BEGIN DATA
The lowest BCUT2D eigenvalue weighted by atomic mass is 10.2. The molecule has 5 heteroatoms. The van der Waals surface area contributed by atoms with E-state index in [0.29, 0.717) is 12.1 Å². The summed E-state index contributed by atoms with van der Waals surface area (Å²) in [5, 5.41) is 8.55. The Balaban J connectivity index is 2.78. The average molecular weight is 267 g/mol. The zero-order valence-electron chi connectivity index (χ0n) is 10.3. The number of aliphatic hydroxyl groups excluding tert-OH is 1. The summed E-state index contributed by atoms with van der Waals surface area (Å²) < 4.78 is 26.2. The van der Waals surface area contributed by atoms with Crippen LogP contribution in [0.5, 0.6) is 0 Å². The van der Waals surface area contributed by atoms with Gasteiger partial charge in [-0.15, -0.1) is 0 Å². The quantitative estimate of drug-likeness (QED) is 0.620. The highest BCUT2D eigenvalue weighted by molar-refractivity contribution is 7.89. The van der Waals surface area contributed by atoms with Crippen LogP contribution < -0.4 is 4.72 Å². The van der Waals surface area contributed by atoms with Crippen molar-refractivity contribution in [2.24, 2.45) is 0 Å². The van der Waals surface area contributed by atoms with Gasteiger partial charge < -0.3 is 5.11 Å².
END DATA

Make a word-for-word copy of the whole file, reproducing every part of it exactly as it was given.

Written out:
The lowest BCUT2D eigenvalue weighted by atomic mass is 10.2. The molecule has 5 heteroatoms. The van der Waals surface area contributed by atoms with E-state index in [0.29, 0.717) is 12.1 Å². The summed E-state index contributed by atoms with van der Waals surface area (Å²) in [5, 5.41) is 8.55. The Balaban J connectivity index is 2.78. The average molecular weight is 267 g/mol. The zero-order valence-electron chi connectivity index (χ0n) is 10.3. The number of aliphatic hydroxyl groups excluding tert-OH is 1. The summed E-state index contributed by atoms with van der Waals surface area (Å²) < 4.78 is 26.2. The van der Waals surface area contributed by atoms with Crippen LogP contribution in [0.5, 0.6) is 0 Å². The van der Waals surface area contributed by atoms with Gasteiger partial charge in [-0.15, -0.1) is 0 Å². The quantitative estimate of drug-likeness (QED) is 0.620. The highest BCUT2D eigenvalue weighted by molar-refractivity contribution is 7.89. The van der Waals surface area contributed by atoms with Crippen LogP contribution < -0.4 is 4.72 Å². The van der Waals surface area contributed by atoms with Crippen molar-refractivity contribution in [2.24, 2.45) is 0 Å². The van der Waals surface area contributed by atoms with Gasteiger partial charge < -0.3 is 5.11 Å².